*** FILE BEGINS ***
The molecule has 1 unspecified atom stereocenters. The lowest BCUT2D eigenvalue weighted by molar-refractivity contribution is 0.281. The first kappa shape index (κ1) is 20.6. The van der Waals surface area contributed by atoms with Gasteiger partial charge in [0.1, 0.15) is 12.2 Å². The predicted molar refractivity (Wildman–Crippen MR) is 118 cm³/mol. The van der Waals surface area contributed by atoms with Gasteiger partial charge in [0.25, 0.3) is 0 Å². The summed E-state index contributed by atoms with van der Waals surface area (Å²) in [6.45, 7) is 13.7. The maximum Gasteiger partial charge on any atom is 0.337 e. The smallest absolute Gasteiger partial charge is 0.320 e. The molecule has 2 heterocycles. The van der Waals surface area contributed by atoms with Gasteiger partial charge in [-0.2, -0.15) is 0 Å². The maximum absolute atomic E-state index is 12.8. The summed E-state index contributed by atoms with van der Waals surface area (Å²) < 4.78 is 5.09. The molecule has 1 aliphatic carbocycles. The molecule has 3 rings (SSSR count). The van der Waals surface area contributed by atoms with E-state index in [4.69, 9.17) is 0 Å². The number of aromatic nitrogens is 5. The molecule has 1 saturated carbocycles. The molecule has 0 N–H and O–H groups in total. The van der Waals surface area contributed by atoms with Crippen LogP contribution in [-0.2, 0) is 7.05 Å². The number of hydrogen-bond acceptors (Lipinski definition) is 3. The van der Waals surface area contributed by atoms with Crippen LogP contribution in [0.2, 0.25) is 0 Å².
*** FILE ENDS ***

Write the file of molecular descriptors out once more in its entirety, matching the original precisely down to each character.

The molecule has 1 unspecified atom stereocenters. The lowest BCUT2D eigenvalue weighted by molar-refractivity contribution is 0.281. The first kappa shape index (κ1) is 20.6. The van der Waals surface area contributed by atoms with Gasteiger partial charge in [0.1, 0.15) is 12.2 Å². The predicted molar refractivity (Wildman–Crippen MR) is 118 cm³/mol. The van der Waals surface area contributed by atoms with Gasteiger partial charge in [0.25, 0.3) is 0 Å². The summed E-state index contributed by atoms with van der Waals surface area (Å²) in [6.45, 7) is 13.7. The maximum Gasteiger partial charge on any atom is 0.337 e. The smallest absolute Gasteiger partial charge is 0.320 e. The molecule has 2 heterocycles. The van der Waals surface area contributed by atoms with Gasteiger partial charge in [-0.2, -0.15) is 0 Å². The maximum absolute atomic E-state index is 12.8. The summed E-state index contributed by atoms with van der Waals surface area (Å²) < 4.78 is 5.09. The molecule has 1 aliphatic carbocycles. The molecule has 3 rings (SSSR count). The van der Waals surface area contributed by atoms with E-state index in [4.69, 9.17) is 0 Å². The number of aromatic nitrogens is 5. The molecule has 1 saturated carbocycles. The molecule has 0 N–H and O–H groups in total. The van der Waals surface area contributed by atoms with Crippen LogP contribution in [-0.2, 0) is 7.05 Å². The number of hydrogen-bond acceptors (Lipinski definition) is 3. The van der Waals surface area contributed by atoms with Crippen LogP contribution in [0.2, 0.25) is 0 Å².